6: The predictive validity of psychometric test scores in universities and beyond is well validated, especially when used in combination with HS GPA.

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7: Other sources have validated the relationship between IQ and income.

8: Other sources have also demonstrated that IQ is a superior predictor of long run wages relative to SES.

9: Test scores almost fully mediate the relationship between family SES and academic outcomes.

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[You may also note that, here too, parental education is far more predictive than family income]

10: Many analyses, my own included, strongly support that notion that any SES effect is almost certainly mediated by parental education, i.e., neither income nor wealth are apt to play a large causative role.  Family income (or wealth, or poverty, etc etc etc) are correlated with outcomes largely because income is correlated with intelligence and other traits of interest, which are usually reflected reasonably well by educational attainment (not perfectly).  Once you control for educational attainment, the correlation with income largely disappears (or see this)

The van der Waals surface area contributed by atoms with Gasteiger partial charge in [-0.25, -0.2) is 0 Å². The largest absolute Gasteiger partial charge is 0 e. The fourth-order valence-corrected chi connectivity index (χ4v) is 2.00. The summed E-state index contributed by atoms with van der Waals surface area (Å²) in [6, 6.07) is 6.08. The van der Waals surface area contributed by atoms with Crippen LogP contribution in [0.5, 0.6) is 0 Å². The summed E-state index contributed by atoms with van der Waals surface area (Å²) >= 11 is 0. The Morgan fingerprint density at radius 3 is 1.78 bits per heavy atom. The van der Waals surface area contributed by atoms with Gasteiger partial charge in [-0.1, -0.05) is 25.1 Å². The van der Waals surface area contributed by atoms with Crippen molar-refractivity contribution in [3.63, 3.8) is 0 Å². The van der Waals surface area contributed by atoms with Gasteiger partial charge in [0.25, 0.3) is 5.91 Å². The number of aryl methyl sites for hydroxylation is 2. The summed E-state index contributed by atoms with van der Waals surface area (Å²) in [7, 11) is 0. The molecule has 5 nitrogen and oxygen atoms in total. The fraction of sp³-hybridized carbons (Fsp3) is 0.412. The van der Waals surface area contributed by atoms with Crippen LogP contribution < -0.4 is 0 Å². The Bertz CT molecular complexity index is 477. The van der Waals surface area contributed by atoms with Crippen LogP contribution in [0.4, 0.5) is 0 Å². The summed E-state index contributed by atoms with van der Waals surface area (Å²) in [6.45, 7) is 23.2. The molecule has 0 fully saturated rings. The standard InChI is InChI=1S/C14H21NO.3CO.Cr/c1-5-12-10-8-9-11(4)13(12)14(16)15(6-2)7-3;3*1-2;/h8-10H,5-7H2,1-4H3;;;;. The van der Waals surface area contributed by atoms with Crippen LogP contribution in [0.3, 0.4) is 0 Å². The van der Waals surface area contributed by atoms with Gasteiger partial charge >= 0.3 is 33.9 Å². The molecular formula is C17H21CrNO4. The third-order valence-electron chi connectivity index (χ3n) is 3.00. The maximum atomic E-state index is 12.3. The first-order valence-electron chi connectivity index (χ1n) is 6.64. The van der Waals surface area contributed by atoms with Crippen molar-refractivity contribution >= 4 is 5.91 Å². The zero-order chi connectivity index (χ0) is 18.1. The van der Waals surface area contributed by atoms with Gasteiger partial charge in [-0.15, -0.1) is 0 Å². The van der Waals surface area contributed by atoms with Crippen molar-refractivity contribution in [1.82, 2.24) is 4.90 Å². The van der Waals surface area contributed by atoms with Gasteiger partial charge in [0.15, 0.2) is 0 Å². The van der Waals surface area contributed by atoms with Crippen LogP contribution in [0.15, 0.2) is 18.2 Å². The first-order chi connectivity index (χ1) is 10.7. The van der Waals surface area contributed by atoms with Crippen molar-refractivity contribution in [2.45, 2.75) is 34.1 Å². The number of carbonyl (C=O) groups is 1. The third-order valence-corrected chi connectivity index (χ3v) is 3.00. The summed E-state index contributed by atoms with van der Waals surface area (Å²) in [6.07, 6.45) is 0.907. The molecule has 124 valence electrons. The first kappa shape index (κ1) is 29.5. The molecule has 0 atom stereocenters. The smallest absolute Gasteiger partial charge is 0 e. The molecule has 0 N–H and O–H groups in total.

11: Intelligence and many other important traits (e.g., conscientiousness) are highly heritable and this heritability is likely to play a large causative role in economic mobility (or lack thereof) patterns.

12: The evidence tends to suggest that systematic differences in “school quality” plays a minor role, if any at all.  Likewise for “concentrated poverty”.

13: Although people tend to sort into school districts and into specific schools on the basis of SES to varying degrees, large differences between groups are routinely observed by parental educational attainment and by race within the very same schools (see data by average scores or reference group).  In other words, actual differences in school quality (even independent of economic inputs, class size, etc) are apt to be modest and not explain much of the observed disparities between groups.